The Girls Are Back in Town in Firefly: The Sting
Firefly fans, it’s time to celebrate. There’s yet another graphic novel out there for us to dive into. I know it isn’t quite the same as another season, but we’ll take what we can get, right? Anything to keep Joss Whedon’s creation alive.
Firefly: The Sting is the latest original graphic novel to come out in the world of Firefly. But this time around? The focus is on the ladies of the crew. That’s right, Kaylee, Zoe, Inara, and River are back. And they’re joined by Saffron. So you just know that nothing will go quite as planned, thanks to her backstabbing ways.
Firefly: The Sting takes place before the movie’s events, fitting neatly somewhere before the crew goes off in their own directions. And that means there is still a lot of personality and sass onboard the ship.
In this little misadventure, we again find Saffron approaching the crew with an idea for a heist (which you just know she’ll backstab them for in the end). But this time around, she’s only approaching the ladies of the ship. That may raise some questions, but since it allows us to see our favorite characters working together, we’re not going to complain.
Firefly: The Sting was written by Delilah S. Dawson, and you can tell that she had more than a little bit of fun writing this series. You can see her influence in writing, yet she did an excellent job staying true to the world and the characters within.
All the characters we know and love, as well as one or two we love to hate, got to make an appearance here. However, there was a focus on the women aboard Firefly. Each issue in this collection switched perspectives, giving each of them a chance to shine.
What made The Sting both interesting and unique was the infusion of pop culture within their lines. Some of the quotes were hard to avoid and thus had to be intentional. There were hat tips to ‘she persists’ and other iconic female moments in our modern era. It’s interesting to think about the impact those moments might have in a far-flung future.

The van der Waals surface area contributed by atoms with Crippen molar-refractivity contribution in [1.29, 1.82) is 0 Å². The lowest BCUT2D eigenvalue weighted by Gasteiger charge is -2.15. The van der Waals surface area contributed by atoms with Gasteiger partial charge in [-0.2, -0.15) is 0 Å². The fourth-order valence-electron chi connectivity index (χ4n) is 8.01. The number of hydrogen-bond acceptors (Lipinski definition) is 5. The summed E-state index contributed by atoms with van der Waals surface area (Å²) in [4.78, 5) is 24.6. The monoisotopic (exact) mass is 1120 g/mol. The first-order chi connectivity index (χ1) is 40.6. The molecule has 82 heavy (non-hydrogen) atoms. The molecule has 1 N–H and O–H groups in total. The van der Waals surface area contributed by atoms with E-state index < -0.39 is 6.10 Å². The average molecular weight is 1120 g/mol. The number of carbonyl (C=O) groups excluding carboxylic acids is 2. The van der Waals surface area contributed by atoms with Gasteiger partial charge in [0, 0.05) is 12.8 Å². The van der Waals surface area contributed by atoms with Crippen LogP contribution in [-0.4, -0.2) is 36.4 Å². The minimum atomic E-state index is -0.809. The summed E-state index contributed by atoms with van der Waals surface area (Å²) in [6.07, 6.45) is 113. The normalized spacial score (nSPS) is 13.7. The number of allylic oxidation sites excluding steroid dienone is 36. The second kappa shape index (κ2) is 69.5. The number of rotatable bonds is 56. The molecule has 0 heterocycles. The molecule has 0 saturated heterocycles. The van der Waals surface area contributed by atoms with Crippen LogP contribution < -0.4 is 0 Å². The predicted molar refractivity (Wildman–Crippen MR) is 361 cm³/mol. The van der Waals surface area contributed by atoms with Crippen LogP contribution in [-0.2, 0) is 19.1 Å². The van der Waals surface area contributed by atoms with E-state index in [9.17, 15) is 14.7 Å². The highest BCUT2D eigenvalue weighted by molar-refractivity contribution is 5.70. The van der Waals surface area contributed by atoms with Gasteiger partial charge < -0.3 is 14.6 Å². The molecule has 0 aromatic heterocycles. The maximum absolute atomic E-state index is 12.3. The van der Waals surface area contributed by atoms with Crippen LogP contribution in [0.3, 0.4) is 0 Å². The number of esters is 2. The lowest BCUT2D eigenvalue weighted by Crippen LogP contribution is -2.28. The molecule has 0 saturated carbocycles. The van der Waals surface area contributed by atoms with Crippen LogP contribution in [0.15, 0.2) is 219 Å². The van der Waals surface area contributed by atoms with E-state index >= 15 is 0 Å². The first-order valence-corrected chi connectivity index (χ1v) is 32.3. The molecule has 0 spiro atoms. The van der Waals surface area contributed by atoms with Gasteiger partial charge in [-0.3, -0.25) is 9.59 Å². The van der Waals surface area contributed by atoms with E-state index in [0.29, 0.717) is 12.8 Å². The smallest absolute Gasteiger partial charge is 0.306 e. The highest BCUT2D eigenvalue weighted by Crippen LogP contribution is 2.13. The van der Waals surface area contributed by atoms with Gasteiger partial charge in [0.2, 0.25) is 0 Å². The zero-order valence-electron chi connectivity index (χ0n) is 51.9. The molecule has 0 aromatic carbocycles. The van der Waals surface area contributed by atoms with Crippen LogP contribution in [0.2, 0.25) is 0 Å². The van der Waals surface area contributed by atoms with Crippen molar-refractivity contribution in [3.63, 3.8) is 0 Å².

The heist was fascinating, as it gave a purpose to each of the Firefly crew members pulled into it. Though that was immediately clear at first – proving that this tale fits nicely with the story.
On the whole, The Sting was a charming and amusing side quest for half of the Firefly crew. It was nice to see characters work together in ways they never have before. And it was refreshing to get a chance to see them as individuals with concerns and things that they were working through. It added a personal touch.
Firefly: The Sting was host to a ton of different and talented artists. It seemed like each issue traded out who was working on the pages. And as such, this graphic novel has a massive creative team.
The lead artists for this series are Pius Bak, Serg Acuna, Richard Ortiz, Hyeonjin Kim, and Rodrigo Lorenzo. Together they gave us the characters we’ve come to love over the years. And each one of them did look like we both expected and hoped. They weren’t afraid to throw in their twists or stylistic choices, which worked out well for the series. I especially enjoyed the iconic look of all the white masks combined with the red flowers (you’ll see that early on in the series, don’t worry).
While the colorists were Joana Lafuente, Doug Garbark, and Natalia Marques, the sense of color in The Sting was quite brilliant. It was vibrant and unafraid to use lots of bold colors for the characters and the backgrounds. It made for an eye-popping view.
And finally, Jim Campbell did the lettering for the entire volume, adding a sense of cohesion despite the artists’ changing hands.
Firefly: The Sting was such a fun read. I hope this is a volume that fans of the series pick up. The girl power theme was a pleasant surprise. But it gave us the perfect excuse to see our characters in a whole new context and light.
This heist and everything involved is a perfect fit for the series. It could easily have belonged as an episode at any point. In fact, I kind of wish we had gotten the chance to see it that way. That’s a slightly sad note, sorry. Still, it’s nice seeing the series continue with charisma and force.
This review was originally written for Word of the Nerd, but has been ported over to Quirky Cat’s Fat Stacks now that the site has shut down.
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